/ Xeni Jardin / 11 am Fri, Dec 19 2014
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  • Obama on hack: "Sony made a mistake" in killing 'The Interview'

    Obama on hack: "Sony made a mistake" in killing 'The Interview'

    Citing increased cybersecurity threats, President suggests "more rules about how the internet should operate"

    Screengrab from White House live stream of President Obama's final press conference of 2014, on December 19, 2014.

    President Obama gave his final press briefing of 2014 today, and the hack attacks on Sony Pictures, which the administration blames on North Korea, were reporters' first questions. "Sony made a mistake" by pulling the film from theaters, replied the president.

    Obama began by recapping a list of administration accomplishments: energy, the economy, completion of the auto industry bailout, American leadership around the world with regard to the Islamic state, Russian aggression in Ukraine, and leading the fight against Ebola. Energy and climate change were on his list, as was Cuba and the end of America's combat mission in Afghanistan. "Pick any metric that you want," said Obama. "America’s resurgence is real. We’re better off."

    But the main topic on everyone's minds today was the bizarre series of hacking attacks on Sony Pictures, which the FBI, the Department of Homeland Security, and now Obama himself have formally blamed on North Korea. The breach appears to have been motivated by "The Interview," a comedy starring James Franco and Seth Rogen about the assassination of the regime's leader, Kim Jong-Un. The hackers demanded that Sony not release it, under threat of violence. Sony complied.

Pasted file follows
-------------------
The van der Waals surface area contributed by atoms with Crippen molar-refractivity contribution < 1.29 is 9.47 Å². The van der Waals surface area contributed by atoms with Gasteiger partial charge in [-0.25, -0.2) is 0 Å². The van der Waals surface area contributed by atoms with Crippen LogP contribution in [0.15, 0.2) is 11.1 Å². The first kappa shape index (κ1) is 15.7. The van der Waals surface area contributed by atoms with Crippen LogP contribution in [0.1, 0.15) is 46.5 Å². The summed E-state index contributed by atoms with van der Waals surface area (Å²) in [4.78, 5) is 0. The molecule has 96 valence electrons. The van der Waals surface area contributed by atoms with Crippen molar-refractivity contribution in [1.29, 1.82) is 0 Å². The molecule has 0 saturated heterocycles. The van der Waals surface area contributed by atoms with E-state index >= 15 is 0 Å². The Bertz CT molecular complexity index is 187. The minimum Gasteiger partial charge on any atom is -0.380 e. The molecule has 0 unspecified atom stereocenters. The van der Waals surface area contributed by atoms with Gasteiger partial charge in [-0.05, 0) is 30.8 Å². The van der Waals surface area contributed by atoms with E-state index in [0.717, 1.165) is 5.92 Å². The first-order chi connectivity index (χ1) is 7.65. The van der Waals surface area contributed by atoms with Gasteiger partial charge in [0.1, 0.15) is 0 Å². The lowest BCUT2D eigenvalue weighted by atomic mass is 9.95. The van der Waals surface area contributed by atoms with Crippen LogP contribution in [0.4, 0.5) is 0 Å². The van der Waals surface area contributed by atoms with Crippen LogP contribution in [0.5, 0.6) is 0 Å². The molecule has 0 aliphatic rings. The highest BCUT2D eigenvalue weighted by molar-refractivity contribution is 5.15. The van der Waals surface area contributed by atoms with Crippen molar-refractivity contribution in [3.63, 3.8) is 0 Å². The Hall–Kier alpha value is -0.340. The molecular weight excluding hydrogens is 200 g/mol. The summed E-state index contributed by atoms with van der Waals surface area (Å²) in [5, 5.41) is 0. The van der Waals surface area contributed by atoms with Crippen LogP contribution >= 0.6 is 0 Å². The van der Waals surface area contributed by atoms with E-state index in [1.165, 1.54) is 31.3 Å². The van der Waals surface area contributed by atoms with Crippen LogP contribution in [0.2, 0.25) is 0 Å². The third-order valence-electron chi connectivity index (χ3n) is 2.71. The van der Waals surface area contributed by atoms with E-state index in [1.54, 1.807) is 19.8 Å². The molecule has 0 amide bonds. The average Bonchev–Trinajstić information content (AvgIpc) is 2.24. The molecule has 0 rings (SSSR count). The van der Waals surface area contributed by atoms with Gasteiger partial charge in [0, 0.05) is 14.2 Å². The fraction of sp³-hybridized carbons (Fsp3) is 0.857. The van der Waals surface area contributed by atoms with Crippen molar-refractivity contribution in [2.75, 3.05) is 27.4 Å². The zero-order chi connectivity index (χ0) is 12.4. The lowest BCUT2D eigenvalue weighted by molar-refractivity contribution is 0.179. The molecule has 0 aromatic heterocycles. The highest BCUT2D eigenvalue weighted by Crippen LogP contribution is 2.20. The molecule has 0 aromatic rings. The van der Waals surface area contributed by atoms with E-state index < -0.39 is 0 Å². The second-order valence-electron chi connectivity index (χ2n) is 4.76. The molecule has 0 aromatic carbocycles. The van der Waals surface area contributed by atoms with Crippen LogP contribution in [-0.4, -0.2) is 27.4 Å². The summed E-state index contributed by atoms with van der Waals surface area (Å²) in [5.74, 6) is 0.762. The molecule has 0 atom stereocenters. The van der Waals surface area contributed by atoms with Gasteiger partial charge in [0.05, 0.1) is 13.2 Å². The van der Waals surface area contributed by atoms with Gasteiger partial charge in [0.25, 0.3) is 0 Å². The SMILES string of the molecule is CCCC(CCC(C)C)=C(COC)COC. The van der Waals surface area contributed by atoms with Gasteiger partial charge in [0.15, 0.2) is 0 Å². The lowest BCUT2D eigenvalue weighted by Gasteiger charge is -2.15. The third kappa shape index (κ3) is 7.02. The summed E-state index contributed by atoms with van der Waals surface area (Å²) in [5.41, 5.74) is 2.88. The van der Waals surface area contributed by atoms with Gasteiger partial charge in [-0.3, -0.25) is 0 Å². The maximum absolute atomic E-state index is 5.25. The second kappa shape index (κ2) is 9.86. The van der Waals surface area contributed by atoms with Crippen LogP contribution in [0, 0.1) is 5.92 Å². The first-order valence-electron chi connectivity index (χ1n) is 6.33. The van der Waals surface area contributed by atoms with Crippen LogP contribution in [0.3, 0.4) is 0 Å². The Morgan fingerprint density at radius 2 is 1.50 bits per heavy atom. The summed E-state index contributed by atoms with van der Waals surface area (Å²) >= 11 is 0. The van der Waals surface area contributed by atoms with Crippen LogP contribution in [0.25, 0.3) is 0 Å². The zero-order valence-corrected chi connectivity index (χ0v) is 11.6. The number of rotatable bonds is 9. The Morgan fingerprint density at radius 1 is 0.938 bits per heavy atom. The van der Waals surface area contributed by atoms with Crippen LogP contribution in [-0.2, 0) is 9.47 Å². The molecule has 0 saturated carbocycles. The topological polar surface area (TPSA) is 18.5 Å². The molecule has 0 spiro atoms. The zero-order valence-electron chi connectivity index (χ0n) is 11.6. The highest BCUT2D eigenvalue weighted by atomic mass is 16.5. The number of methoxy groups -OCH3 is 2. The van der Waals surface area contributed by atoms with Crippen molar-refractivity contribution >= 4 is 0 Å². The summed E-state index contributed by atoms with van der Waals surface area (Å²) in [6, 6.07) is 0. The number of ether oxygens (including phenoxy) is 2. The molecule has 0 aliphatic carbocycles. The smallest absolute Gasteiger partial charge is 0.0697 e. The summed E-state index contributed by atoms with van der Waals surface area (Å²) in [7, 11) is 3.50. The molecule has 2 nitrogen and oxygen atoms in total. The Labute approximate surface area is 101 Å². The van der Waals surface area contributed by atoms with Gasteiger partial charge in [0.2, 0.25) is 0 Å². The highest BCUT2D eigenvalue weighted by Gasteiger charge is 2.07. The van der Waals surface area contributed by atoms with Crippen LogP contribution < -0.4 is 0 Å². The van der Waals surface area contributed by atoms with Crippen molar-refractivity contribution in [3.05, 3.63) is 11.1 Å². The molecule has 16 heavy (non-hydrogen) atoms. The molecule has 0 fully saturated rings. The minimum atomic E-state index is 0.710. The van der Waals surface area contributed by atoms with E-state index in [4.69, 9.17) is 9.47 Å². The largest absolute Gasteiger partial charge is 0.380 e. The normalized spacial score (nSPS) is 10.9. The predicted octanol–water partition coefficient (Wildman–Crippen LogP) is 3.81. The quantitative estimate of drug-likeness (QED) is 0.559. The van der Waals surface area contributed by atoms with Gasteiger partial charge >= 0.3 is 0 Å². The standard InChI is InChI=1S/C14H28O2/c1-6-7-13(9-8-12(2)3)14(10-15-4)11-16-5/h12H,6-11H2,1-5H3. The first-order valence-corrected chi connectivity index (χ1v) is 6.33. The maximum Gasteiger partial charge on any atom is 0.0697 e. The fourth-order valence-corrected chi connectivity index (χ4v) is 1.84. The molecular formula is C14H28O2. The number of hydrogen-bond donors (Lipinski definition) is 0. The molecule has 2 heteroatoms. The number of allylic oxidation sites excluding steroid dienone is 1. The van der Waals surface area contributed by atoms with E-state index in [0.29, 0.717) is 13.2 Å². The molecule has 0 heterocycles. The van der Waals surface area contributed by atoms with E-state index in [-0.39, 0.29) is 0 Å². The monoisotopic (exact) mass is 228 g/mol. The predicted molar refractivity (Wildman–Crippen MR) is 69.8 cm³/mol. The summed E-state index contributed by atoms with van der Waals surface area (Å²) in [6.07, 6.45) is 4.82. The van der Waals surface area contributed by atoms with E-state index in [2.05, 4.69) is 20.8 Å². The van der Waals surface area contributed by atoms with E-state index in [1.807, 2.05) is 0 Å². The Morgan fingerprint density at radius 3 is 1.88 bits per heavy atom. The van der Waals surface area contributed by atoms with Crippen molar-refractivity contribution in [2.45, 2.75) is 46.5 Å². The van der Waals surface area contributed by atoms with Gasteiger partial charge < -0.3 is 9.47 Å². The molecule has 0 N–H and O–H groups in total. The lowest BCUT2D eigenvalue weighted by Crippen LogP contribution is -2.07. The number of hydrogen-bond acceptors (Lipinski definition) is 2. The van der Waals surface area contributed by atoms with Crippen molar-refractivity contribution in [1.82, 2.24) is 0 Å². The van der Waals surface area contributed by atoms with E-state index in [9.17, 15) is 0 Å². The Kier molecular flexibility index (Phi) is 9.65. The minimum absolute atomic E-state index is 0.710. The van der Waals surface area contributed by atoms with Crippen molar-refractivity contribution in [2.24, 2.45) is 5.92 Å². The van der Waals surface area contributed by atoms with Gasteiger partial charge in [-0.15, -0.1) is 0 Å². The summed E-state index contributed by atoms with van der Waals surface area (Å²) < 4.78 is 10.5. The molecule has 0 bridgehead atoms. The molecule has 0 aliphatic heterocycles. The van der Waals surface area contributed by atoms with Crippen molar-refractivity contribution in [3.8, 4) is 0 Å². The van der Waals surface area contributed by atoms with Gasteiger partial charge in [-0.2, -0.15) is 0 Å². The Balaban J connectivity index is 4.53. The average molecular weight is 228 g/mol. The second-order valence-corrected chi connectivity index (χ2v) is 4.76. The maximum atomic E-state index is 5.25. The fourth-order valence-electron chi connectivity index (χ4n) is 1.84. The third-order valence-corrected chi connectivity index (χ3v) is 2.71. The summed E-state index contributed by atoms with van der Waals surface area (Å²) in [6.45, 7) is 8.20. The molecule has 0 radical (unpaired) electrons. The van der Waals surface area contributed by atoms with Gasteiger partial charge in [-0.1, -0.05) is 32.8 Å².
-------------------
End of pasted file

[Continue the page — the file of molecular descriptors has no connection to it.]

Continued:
One important point in the President's remarks today: a potentially ominous nod to the need for more regulation and control over the internet. The internet now is like "the Wild West," he said, "We need more rules about how the internet should operate." Cybersecurity is an urgent issue, and the Sony hacks underscore that, said the president. But when heads of state talk about more state control over the internet, rarely does greater freedom of speech result.

    Below, our live-tweets on the portion of the press conference that addressed the Sony hacks.


    Notable Replies

    1. How will more regulations help when the source of the attack is in another country, i.e. North Korea?

    2. Way to go, Mr. Most-Transparent-Administration-In-History President.

      In a few days we've gone from Sony and major theater chains being cowards to the POTUS calling for government control of the internet.

    3. Old says:

      Their mistake was crappy security. Withholding the movie was cowardice in the face of bullying.

    4. Im confused. You don't think corporate control (and the ensuing censorship) of the internet is a problem?

    5. Speaking for Liberal Democrats everywhere, you're right. I am desperate to control and censor the internet so the brilliant words of leaders like Louie Gohmert can't get out there. If America heard what he has to say, the people might wake up to the real plans of Our Glorious Kenyan Marxist Leader. Or they might just suffer debilitating fits of laughter.

      Wait... you're opposed to Net Neutrality, but you're in favor of it because Liberals hate it? See, it's dangerous ideas like this we Moonbats are desperate to censor. Except... what if we're just pretending to hate Net Neutrality so Real Americans will favor it, and then we can go "psyche!"

    Continue the discussion bbs.boingboing.net

    65 more replies